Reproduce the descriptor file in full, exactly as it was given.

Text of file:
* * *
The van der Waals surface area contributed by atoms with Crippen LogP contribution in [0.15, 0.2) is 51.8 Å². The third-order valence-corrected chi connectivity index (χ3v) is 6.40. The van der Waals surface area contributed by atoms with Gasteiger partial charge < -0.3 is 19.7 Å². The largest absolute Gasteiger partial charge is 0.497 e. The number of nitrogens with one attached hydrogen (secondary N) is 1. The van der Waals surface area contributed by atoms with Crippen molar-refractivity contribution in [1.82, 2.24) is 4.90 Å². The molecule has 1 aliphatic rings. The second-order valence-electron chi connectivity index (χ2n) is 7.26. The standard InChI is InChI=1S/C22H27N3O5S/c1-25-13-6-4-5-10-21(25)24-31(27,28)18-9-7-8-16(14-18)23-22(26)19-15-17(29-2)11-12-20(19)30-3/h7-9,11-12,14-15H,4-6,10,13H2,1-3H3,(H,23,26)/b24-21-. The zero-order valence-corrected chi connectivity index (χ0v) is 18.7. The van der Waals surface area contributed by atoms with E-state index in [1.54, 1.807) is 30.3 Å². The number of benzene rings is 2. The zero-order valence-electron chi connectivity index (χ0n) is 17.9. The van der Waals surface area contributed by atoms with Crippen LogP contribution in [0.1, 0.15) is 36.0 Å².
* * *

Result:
The van der Waals surface area contributed by atoms with Crippen LogP contribution in [0.15, 0.2) is 51.8 Å². The third-order valence-corrected chi connectivity index (χ3v) is 6.40. The van der Waals surface area contributed by atoms with Gasteiger partial charge < -0.3 is 19.7 Å². The largest absolute Gasteiger partial charge is 0.497 e. The number of nitrogens with one attached hydrogen (secondary N) is 1. The van der Waals surface area contributed by atoms with Crippen molar-refractivity contribution in [1.82, 2.24) is 4.90 Å². The molecule has 1 aliphatic rings. The second-order valence-electron chi connectivity index (χ2n) is 7.26. The standard InChI is InChI=1S/C22H27N3O5S/c1-25-13-6-4-5-10-21(25)24-31(27,28)18-9-7-8-16(14-18)23-22(26)19-15-17(29-2)11-12-20(19)30-3/h7-9,11-12,14-15H,4-6,10,13H2,1-3H3,(H,23,26)/b24-21-. The zero-order valence-corrected chi connectivity index (χ0v) is 18.7. The van der Waals surface area contributed by atoms with E-state index in [1.54, 1.807) is 30.3 Å². The number of benzene rings is 2. The zero-order valence-electron chi connectivity index (χ0n) is 17.9. The van der Waals surface area contributed by atoms with Crippen LogP contribution in [0.1, 0.15) is 36.0 Å².